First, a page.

“The Yellow Wallpaper” (1892) by Charlotte Perkins:
Written in first person as a collection of journal entries, The Yellow Wallpaper details a woman who is diagnosed with a “slight hysterical tendency” following the birth of her child. Her husband, a doctor, prescribes a rest cure in a mysterious colonial mansion that does not sit well with the woman. Sleeping in what she believes to be a former nursery, the woman is taunted by the yellowing wallpaper that seems to mutate throughout her stay there. A masterpiece of feminist literature, The Yellow Wallpaper thrills, chills, and occasionally inspires.
“Who Will Greet You at Home?” (2015) by Lesley Nneka Arimah:
Who Will Greet You at Home, follows a young woman named Ogechi in Nigeria who is desperate for a child of her own. Like all other women, she must craft the child from any material she chooses before it is blessed into life by Mama, a cunning and greedy shopkeeper. When Ogechi acts out of desperation, crafting a child from the disposed hair she collects from work, she is faced with an evil of her own creation. Inspired by what the author describes as the “zealous insistence that you Nigerian women must marry and reproduce as soon as possible in order to give their lives true purpose,” Who Will Greet You At Home is jarring in both its content and poignant social commentary.
“The Most Dangerous Game” (1924) by Richard Connell:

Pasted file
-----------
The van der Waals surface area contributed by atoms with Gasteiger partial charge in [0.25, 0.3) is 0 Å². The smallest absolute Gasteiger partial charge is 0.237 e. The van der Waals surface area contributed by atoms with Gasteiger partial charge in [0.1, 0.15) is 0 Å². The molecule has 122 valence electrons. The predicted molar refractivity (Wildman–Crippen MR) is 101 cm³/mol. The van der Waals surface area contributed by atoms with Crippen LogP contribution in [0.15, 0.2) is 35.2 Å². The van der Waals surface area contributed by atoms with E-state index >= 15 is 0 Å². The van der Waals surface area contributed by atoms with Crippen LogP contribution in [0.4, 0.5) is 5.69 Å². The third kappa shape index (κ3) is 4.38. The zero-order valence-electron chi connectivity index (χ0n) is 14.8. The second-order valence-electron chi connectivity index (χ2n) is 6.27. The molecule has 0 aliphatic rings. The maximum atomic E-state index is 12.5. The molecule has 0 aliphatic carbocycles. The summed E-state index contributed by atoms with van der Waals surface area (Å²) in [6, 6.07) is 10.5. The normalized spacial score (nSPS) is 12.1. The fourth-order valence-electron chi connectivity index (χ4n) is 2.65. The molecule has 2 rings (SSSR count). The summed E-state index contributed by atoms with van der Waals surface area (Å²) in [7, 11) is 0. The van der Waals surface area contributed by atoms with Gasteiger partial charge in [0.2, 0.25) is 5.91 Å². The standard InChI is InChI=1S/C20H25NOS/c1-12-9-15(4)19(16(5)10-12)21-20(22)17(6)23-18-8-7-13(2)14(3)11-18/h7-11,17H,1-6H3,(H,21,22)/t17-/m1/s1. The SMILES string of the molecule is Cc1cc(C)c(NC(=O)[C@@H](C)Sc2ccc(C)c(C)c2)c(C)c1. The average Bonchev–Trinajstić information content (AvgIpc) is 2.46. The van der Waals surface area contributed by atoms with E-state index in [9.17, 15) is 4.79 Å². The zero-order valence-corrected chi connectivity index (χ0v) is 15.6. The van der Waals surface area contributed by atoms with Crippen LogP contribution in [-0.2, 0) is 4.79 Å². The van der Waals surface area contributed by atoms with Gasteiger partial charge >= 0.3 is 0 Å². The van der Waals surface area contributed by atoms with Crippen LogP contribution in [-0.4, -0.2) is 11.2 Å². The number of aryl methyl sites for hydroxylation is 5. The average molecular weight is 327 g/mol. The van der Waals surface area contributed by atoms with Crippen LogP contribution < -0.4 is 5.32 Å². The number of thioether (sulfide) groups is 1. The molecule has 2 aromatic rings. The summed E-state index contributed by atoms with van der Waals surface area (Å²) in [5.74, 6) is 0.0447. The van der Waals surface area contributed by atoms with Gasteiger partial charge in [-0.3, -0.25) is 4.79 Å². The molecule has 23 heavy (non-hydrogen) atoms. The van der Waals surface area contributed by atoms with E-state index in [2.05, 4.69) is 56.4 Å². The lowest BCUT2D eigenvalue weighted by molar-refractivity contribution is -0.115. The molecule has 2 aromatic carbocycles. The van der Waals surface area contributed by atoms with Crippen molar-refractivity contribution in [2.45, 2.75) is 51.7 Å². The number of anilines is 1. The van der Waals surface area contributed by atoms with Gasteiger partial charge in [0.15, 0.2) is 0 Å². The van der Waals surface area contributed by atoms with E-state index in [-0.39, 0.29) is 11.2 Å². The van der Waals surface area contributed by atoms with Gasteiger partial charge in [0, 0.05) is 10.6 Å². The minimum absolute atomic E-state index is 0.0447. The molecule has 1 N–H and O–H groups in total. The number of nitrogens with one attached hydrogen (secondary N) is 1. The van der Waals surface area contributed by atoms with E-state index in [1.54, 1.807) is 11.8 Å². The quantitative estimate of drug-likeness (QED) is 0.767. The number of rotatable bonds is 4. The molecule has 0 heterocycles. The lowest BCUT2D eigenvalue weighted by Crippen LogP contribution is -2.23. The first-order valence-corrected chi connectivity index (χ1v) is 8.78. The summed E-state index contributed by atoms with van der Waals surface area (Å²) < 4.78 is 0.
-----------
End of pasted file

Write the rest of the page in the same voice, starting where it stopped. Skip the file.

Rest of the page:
A classic on many a high school literature syllabi, The Most Dangerous Game is a necessity on any spooky reading list. It follows Sanger Rainsford, a hunter journeying to the Amazon rainforest in hopes of killing a jaguar. After accidentally falling overboard and swimming to a nearby island, Rainsford meets one of its mysterious inhabitants, General Zaroff. Soon he finds himself involved in a lethal game that will test his mental and physical limitations. The Most Dangerous Game is a classic for a reason, and it’s intelligent writing and suspenseful plot make for an incredible read.
“The Striding Place” (1896) by Gertrude Altherton:
Upon the discovery that his best friend has mysteriously disappeared, protagonist Weigall begins his quest to find the “man for whom he possessed stronger affection than for all men.”. Searching through a dark and foreboding forest, Weigall encounters terrifying entities that are unlike anything he could ever imagine. Atherton conjures up a rich story filled with jump scares and an ending that will leave you screaming “WHAT?!”
“Royal Jelly” (1960) by Roald Dahl:
Increasingly frightened by his young daughter’s refusal to eat, beekeeper Albert decides to take matters into his own hands. Mixing royal jelly, a substance used to help bee larvae grow, into his daughter’s milk, Albert finally starts to notice a difference. But by keeping this a secret from his wife Mabel, things slowly begin to get out of hand, and a disturbing revelation leads to unforeseeable consequences. A slow simmering thriller, this short story offers plenty of creepy crawlies, paired with Dahl’s iconic writing style.